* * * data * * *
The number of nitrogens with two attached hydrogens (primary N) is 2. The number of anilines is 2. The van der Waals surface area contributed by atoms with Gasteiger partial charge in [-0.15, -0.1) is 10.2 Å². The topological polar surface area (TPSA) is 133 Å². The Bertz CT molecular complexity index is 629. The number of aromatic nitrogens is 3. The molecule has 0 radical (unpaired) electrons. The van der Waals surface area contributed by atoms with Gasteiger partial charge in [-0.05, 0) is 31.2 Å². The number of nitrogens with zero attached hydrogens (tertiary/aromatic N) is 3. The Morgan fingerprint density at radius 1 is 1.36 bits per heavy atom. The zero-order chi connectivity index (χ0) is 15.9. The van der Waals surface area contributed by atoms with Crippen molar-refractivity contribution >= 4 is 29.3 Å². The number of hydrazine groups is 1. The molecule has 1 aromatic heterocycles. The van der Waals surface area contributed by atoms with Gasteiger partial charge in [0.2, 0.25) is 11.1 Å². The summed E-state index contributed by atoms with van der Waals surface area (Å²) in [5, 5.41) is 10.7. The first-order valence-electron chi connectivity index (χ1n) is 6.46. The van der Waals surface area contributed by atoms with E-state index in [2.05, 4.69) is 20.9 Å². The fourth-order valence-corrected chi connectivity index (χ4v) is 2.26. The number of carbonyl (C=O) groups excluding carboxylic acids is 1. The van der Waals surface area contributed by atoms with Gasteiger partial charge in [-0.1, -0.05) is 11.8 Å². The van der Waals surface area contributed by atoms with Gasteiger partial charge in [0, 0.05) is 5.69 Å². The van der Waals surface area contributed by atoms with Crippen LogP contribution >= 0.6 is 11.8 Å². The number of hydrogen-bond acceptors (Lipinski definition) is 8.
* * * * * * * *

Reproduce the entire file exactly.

The number of nitrogens with two attached hydrogens (primary N) is 2. The number of anilines is 2. The van der Waals surface area contributed by atoms with Gasteiger partial charge in [-0.15, -0.1) is 10.2 Å². The topological polar surface area (TPSA) is 133 Å². The Bertz CT molecular complexity index is 629. The number of aromatic nitrogens is 3. The molecule has 0 radical (unpaired) electrons. The van der Waals surface area contributed by atoms with Gasteiger partial charge in [-0.05, 0) is 31.2 Å². The number of nitrogens with zero attached hydrogens (tertiary/aromatic N) is 3. The Morgan fingerprint density at radius 1 is 1.36 bits per heavy atom. The zero-order chi connectivity index (χ0) is 15.9. The van der Waals surface area contributed by atoms with Crippen molar-refractivity contribution >= 4 is 29.3 Å². The number of hydrazine groups is 1. The molecule has 1 aromatic heterocycles. The van der Waals surface area contributed by atoms with Gasteiger partial charge in [0.2, 0.25) is 11.1 Å². The summed E-state index contributed by atoms with van der Waals surface area (Å²) in [5, 5.41) is 10.7. The first-order valence-electron chi connectivity index (χ1n) is 6.46. The van der Waals surface area contributed by atoms with E-state index in [2.05, 4.69) is 20.9 Å². The fourth-order valence-corrected chi connectivity index (χ4v) is 2.26. The number of carbonyl (C=O) groups excluding carboxylic acids is 1. The van der Waals surface area contributed by atoms with Gasteiger partial charge in [-0.1, -0.05) is 11.8 Å². The van der Waals surface area contributed by atoms with Gasteiger partial charge in [0, 0.05) is 5.69 Å². The van der Waals surface area contributed by atoms with Crippen LogP contribution >= 0.6 is 11.8 Å². The number of hydrogen-bond acceptors (Lipinski definition) is 8.